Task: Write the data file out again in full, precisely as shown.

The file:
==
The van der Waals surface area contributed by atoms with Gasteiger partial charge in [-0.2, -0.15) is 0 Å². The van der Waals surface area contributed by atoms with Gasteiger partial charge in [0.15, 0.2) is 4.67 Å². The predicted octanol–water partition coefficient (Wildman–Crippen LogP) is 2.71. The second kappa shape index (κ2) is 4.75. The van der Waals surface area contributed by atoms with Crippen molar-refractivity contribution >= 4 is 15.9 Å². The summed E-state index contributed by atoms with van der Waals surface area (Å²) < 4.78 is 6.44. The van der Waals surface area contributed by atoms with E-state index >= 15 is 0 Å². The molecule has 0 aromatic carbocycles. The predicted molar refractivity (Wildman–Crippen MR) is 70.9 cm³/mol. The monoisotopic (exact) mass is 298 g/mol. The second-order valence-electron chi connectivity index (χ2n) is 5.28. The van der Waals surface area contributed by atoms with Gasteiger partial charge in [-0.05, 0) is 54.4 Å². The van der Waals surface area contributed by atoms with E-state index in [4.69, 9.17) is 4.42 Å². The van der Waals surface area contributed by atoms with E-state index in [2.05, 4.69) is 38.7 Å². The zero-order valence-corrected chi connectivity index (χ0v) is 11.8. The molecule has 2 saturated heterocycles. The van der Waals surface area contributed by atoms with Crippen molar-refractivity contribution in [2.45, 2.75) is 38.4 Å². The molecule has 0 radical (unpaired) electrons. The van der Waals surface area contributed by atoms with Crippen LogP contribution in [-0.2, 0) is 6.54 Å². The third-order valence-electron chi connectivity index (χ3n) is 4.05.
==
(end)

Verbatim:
The van der Waals surface area contributed by atoms with Gasteiger partial charge in [-0.2, -0.15) is 0 Å². The van der Waals surface area contributed by atoms with Gasteiger partial charge in [0.15, 0.2) is 4.67 Å². The predicted octanol–water partition coefficient (Wildman–Crippen LogP) is 2.71. The second kappa shape index (κ2) is 4.75. The van der Waals surface area contributed by atoms with Crippen molar-refractivity contribution >= 4 is 15.9 Å². The summed E-state index contributed by atoms with van der Waals surface area (Å²) < 4.78 is 6.44. The van der Waals surface area contributed by atoms with E-state index >= 15 is 0 Å². The molecule has 0 aromatic carbocycles. The predicted molar refractivity (Wildman–Crippen MR) is 70.9 cm³/mol. The monoisotopic (exact) mass is 298 g/mol. The second-order valence-electron chi connectivity index (χ2n) is 5.28. The van der Waals surface area contributed by atoms with Gasteiger partial charge in [-0.05, 0) is 54.4 Å². The van der Waals surface area contributed by atoms with E-state index in [4.69, 9.17) is 4.42 Å². The van der Waals surface area contributed by atoms with E-state index in [2.05, 4.69) is 38.7 Å². The zero-order valence-corrected chi connectivity index (χ0v) is 11.8. The molecule has 2 saturated heterocycles. The van der Waals surface area contributed by atoms with Crippen molar-refractivity contribution in [2.45, 2.75) is 38.4 Å². The molecule has 0 radical (unpaired) electrons. The van der Waals surface area contributed by atoms with Crippen LogP contribution in [-0.2, 0) is 6.54 Å². The third-order valence-electron chi connectivity index (χ3n) is 4.05.